SC raps Centre for prolonged delay in judicial appointments

The court wondered whether the silence and inaction on part of the government was a ploy to compel the withdrawal of consent by eminent persons considered for judgments in the constitutional courts.

The court wondered whether the silence and inaction on part of the government was a ploy to compel the withdrawal of consent by eminent persons considered for judgments in the constitutional courts.

The Supreme Court on Friday criticized the government for delaying or withholding appointment of judges to the apex court and the High Courts for months on end, saying eminent persons invited to join the bench prefer to now withdraw their consent rather than wait endlessly for their appointment as judges.

A bench led by Justice Sanjay Kishan Kaul, while issuing notice to the Law Secretary for an explanation on the inexplicable delay, said the government, on several occasions, had not made judicial appointments despite reiteration of the names by the Supreme Court Collegium. The court wondered whether the silence and inaction on part of the government was a ploy to compel the withdrawal of consent by eminent persons considered for judgments in the constitutional courts.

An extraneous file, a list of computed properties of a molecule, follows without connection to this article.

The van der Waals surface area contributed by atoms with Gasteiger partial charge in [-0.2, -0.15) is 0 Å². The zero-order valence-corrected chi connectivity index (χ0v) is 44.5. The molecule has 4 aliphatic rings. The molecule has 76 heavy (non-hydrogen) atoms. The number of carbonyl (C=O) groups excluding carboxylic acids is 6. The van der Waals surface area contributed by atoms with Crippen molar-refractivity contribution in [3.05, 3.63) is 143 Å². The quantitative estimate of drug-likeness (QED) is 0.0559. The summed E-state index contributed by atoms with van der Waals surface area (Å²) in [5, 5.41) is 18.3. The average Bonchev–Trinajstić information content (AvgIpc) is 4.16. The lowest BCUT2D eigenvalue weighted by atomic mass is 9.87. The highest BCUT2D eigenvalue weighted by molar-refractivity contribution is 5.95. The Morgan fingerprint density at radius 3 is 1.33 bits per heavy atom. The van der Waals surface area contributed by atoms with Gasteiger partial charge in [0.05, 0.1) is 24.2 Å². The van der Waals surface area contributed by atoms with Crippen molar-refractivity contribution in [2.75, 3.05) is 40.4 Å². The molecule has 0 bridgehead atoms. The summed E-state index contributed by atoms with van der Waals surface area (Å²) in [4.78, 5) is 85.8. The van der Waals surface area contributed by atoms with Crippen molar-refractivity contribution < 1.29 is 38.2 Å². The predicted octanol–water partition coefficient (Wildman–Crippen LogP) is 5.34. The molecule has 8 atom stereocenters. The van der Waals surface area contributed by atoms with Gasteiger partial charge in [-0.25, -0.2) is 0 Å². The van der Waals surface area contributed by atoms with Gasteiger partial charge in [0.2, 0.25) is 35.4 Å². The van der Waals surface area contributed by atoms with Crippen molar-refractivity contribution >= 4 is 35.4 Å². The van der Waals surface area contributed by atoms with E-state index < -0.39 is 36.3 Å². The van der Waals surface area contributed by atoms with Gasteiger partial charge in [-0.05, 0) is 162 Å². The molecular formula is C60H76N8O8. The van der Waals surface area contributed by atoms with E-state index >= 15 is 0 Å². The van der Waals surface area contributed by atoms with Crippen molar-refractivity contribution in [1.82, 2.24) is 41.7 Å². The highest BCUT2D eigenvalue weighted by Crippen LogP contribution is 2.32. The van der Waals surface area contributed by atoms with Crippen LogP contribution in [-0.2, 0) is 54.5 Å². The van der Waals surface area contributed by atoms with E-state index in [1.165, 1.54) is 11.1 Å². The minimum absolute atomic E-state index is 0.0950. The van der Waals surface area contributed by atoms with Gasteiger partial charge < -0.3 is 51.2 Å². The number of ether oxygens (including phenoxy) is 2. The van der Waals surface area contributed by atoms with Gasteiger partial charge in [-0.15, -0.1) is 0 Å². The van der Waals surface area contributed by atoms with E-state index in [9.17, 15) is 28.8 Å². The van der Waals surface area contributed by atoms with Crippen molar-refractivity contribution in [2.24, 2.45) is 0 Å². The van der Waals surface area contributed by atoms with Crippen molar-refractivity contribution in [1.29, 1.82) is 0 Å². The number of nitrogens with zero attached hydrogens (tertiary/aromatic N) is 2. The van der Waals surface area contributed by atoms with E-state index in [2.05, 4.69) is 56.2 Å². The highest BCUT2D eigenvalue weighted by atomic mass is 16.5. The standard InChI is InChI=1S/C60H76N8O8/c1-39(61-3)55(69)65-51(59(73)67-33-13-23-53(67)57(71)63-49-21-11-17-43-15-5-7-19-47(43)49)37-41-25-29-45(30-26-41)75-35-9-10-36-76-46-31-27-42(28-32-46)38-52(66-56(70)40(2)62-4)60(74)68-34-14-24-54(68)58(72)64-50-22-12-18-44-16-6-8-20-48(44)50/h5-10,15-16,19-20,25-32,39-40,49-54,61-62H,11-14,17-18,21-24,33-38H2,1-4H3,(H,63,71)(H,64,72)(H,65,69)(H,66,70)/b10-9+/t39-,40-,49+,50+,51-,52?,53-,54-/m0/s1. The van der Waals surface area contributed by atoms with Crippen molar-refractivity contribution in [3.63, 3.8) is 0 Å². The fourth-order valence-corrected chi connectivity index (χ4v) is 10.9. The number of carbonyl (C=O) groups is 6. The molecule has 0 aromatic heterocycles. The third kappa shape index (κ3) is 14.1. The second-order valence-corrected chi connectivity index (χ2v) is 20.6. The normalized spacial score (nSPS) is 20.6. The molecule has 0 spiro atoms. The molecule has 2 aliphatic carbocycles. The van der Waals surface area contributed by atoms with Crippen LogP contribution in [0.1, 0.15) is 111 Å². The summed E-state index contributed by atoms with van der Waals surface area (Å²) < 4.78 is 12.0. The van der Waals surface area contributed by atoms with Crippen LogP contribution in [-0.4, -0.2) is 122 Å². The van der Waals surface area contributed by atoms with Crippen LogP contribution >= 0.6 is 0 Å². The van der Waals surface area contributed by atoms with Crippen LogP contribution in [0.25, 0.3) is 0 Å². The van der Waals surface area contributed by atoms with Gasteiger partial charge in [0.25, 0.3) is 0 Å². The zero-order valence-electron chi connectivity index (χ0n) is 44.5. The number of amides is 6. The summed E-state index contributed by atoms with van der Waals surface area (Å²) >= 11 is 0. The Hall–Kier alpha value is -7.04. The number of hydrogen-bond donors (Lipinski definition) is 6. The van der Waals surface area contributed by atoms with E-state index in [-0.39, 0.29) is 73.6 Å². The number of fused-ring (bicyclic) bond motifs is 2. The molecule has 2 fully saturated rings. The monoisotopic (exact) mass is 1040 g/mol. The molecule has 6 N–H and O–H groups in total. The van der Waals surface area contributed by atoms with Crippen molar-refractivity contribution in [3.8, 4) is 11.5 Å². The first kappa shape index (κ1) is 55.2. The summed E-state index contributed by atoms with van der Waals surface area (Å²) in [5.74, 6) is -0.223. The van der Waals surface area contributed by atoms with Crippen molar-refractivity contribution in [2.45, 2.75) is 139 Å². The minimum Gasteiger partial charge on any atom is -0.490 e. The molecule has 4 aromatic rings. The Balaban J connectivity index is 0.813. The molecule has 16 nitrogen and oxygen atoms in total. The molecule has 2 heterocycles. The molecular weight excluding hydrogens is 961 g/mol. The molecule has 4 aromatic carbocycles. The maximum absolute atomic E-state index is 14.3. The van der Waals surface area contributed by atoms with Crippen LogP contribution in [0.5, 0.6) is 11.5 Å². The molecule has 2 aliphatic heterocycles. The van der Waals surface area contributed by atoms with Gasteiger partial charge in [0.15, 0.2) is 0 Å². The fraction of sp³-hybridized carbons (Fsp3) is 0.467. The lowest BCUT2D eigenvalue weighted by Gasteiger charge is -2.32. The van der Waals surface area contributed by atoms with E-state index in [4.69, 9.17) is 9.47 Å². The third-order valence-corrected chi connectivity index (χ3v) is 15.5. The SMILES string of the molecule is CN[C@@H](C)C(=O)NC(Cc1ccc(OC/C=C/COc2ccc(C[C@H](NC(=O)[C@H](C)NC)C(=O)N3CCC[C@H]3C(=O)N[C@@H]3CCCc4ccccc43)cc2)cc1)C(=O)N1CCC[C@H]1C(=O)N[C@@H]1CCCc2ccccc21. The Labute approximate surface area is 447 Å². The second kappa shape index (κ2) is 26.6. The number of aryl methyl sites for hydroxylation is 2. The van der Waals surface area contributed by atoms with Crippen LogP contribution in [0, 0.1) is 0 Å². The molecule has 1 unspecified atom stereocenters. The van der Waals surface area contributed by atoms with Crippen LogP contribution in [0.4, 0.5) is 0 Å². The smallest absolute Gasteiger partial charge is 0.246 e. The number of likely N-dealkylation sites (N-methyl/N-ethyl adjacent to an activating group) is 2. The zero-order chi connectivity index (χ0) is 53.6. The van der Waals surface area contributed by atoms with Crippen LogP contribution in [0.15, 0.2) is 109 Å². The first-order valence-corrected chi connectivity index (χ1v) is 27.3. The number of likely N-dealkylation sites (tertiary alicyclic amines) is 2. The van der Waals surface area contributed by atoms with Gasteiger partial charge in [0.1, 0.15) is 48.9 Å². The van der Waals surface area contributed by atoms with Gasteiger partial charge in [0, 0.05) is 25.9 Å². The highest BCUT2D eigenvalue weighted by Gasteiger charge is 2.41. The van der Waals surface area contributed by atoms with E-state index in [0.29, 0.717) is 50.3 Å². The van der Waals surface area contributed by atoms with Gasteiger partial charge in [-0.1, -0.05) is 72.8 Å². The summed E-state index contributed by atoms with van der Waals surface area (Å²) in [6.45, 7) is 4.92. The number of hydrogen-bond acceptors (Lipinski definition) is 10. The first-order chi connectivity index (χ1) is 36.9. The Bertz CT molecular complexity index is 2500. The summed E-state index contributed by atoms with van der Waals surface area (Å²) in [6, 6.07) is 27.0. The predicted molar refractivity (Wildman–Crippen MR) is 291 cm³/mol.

The court said some of the oldest names being held by the government date back to September 2021. There were at least 10 names pending with the government despite being reiterated by the Collegium. The withholding of names had seen many eminent persons withdrawing their consent to be considered for judgeships. One such candidate who was proposed by the Collegium had even passed away.

Justice Kaul said the Centre’s actions or rather lack of it without explaining its reservations on the names recommended by the government was affecting the cause of law and justice.

7 vacancies in SC, 335 in HCs

Senior Advocate Vikas Singh, who raised the issue of delay in judicial appointments, said it has already been five weeks since the Collegium had recommended the name of Bombay High Court Chief Justice Dipankar Datta for elevation to the Supreme Court. The Supreme Court itself has seven judicial vacancies out of a sanctioned strength of 34 judges. As of November 1, the judicial vacancies in 25 High Courts number 335 out of a total sanctioned strength of 1108 judges.

In 2021, the apex court had issued guidelines framing the timeline for processing and completing judicial appointments in the High Courts. This included that the Intelligence Bureau (IB) should submit its report/inputs within four to six weeks from the date of recommendation of the High Court Collegium concerned to the Centre.

The Center has to forward the file(s) to the Supreme Court within eight to 12 weeks from the date of receipt of views from the State government and the IB report. The Center had to proceed to make the appointment immediately.

In case the Center had reservations on the suitability of the candidate, it must be returned to the Supreme Court Collegium with specific reasons. If the Supreme Court Collegium reiterates the recommendation unanimously, the appointment should be made within four weeks.

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